I was out and about yesterday, studiously avoiding all media for April Fool’s Day, and went over to the local botanical gardens for a bit.

(aside: you did remember to mark all as read in your inbox and blog reader to avoid sharing yesterday’s jokes as actual news today, yes?)

While out, I had a chance to see some very nice gardens in full bloom, including this field of daffodils.

Raw daffodils

That’s a factually correct, accurate representation of the flowers, to be sure. My camera can lie, but in this case, that’s probably close to the objective truth. The only problem is, that isn’t what I remember.

This is what I remember:

Corrected Daffodils

This version, of course, has been corrected in Photoshop using enhanced contrast, a boost in vibrance and saturation, and color corrected towards the red and green parts of the photo. It is in no way what came out of my camera.

Which is more authentic? The version that the camera correctly recorded, or the retouched version? That depends on your definition of authenticity. For me, the second version is what I remember seeing. It’s the key points – the greenness of the field, the brightness of the yellow flowers, the orange of the inner flower that tell me I’m looking at a representation of the photo that matches the memory I have. Someone else might insist that the untouched, uncorrected version is authentic and that my perception is flawed, incorrect, inaccurate.

Here’s the catch: if someone were marketing this photo to me, they would make the sale based on the adjusted photo, and not on the unadjusted one. Why? Because the first photo is authentic to the raw data that was present when the camera took the photo, but the camera is not making the purchase. Despite its inauthenticity and heavy manipulation, the second photo is authentic to the memory of the experience I had. While it is factually less truthful, it is more aligned with what I remember.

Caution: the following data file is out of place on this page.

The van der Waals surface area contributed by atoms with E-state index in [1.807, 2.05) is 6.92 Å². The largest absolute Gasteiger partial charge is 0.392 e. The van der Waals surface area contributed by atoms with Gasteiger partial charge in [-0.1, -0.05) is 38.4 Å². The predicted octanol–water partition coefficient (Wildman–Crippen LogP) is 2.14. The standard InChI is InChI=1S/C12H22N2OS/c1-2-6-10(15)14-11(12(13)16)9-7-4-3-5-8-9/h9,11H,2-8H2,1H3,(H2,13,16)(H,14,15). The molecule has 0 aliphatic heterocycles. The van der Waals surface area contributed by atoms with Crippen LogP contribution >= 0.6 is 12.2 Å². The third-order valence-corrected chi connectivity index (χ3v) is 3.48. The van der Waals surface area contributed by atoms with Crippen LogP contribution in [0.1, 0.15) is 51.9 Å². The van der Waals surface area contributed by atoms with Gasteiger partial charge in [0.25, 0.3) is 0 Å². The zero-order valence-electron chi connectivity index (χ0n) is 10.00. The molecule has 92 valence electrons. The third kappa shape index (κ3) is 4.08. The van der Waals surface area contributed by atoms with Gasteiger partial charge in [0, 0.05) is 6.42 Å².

This, by the way, is the very definition of brand – a perception distilled out of the summary of experiences someone has had with you.

Ask yourself this: when a prospective customer makes the transition to becoming a customer, do their experiences as a customer align with what they remember from being a prospect? If their experiences as a customer are better than what they remember, then you’ve won their loyalty. The customer daffodils are brighter and more vibrant than the prospect daffodils. If their experiences are worse than what they remember, then you’ve got a customer who will jump ship for any competitor who promises an experience that recalls the memories of what the customer once had, because all the competitor has to do is hold up a photo of daffodils that looks like what the customer remembers and yearns for, and you’ve lost them.

In order to keep the customer, you have to be providing the same or greater value and happiness than what you provided to woo them in the first place. Look at your “daffodil photos” of your marketing and your actual customer experiences, then ask which is the better experience and act accordingly.


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